Ovarian cancer 101: Prevalence, risk factors and what to know

Woman holding aching abdomen

Ovarian cancer ranks 5th out of all cancer deaths among females. And it’s more common than any other cancer of the female reproductive system. Yet it’s not always talked about as much as breast, lung or even cervical cancer.

“According to the American Cancer Society, a female’s risk of getting ovarian cancer at some point in her life is about 1 in 78,” says Dr. Edwin Thorpe, medical director at BlueCross BlueShield of Tennessee. “While there is currently no known way to prevent ovarian cancer, there are a few things you and your provider can do that may lower your risk.”

Let’s start with the basics: What do ovaries do?

Dr. Thorpe: Ovaries are the main reproductive organ for females and located on either side of the uterus. Their main role is producing eggs that combine with sperm for fertilization. But they also function as a kind of reproductive-hormone factory.

Ovaries get signals from the adrenal glands and other organs to produce sex hormones:

  • Estrogen
  • Progesterone
  • Testosterone

Ovaries help with everything from breast development and period regulation to pregnancy support.

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What are the risk factors of ovarian cancer?

Dr. Thorpe: Common risk factors include:

  • Age
  • Family history/genetic mutations
  • History of other cancers (breast, uterine, colorectal)
  • European or Ashkenazi Jewish heritage
  • Endometriosis
  • Never having given birth
  • Taking estrogen for 10+ years without progesterone

Dr. Thorpe: Age and heredity are the biggest risk factors. Roughly half of those diagnosed with ovarian cancer are 63 years or older. When it comes to genetics, the BRCA gene increases the risk of ovarian and breast cancer. And having Lynch syndrome may also increase the risk.

What are the symptoms of ovarian cancer?

Dr. Thorpe: The symptoms of ovarian cancer are nonspecific, which can make it difficult to diagnose early.

The most common symptoms are:

  • Vaginal bleeding that happens after menopause
  • Abnormal discharge

If your uterus is still intact, bleeding is more likely to be a uterine issue than an ovarian one. But if you experience any abnormal vaginal bleeding, see your doctor as soon as you can. If you experience bloating, pain or pressure in the pelvic area, back or abdomen, that may mean a problem has already spread.

Do you need proactive screenings for ovarian cancer?

Dr. Thorpe: Talk to your doctor for guidance. If you are getting a cervical cancer screening, that’s a good time to ask about ovarian cancer risk. If you have other risk factors, your doctor may want to check in more often via pelvic exam, ultrasound or possibly a CA125 blood test.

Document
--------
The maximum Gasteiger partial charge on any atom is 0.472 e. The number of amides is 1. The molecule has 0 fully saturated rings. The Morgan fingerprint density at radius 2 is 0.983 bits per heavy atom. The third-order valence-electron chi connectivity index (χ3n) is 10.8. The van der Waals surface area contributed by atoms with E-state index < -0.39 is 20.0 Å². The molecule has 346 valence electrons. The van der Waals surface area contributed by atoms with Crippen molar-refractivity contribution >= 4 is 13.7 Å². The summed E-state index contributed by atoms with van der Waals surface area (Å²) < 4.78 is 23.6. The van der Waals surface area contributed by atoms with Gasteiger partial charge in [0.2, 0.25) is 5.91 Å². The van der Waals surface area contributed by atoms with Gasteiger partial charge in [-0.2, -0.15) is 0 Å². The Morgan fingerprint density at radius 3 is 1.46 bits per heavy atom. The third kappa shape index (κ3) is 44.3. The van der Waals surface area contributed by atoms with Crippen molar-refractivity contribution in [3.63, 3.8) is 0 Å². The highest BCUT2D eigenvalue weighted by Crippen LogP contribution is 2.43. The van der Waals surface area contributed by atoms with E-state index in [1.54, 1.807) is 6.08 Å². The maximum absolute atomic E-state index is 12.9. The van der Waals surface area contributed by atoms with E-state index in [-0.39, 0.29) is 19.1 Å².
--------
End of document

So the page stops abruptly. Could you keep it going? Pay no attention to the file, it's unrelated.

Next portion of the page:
Is there anything you can do to decrease your risk of ovarian cancer?

Dr. Thorpe: There aren’t many things you can do to decrease your risk, other than looking out for unusual or persistent abdominal symptoms like:

  • Bloating
  • Pain
  • Feeling full or trouble eating
  • Abnormal vaginal bleeding or discharge

And keeping your annual gynecologist appointments to review your health history is important.

In addition to that, you and your provider may consider:

  • Taking a break from hormone therapy after 5 years, whether you’re using it for contraception or treatment of menopausal symptoms.
  • Gynecologic surgery. If you already need a tubal ligation or hysterectomy for another reason and you have a strong family history of ovarian or breast cancer, your provider may recommend removing both ovaries and fallopian tubes to decrease your risk.
  • Breastfeeding for a year or more, which may offer a modest reduction in risk.

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Ashley Brantley

Ashley Brantley has been writing about food, culture and health for more than a decade, and has lived in three of Tennessee’s four major cities (Memphis, Nashville and Knoxville).

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Get more information about specific health terms, topics and conditions to better manage your health on bcbst.com. BlueCross BlueShield of Tennessee members can access wellness-related discounts on fitness products, gym memberships, healthy eating and more through Blue365®. BCBST members can also find tools and resources to help improve health and well-being by logging into BlueAccess and going to the Managing Your Health tab.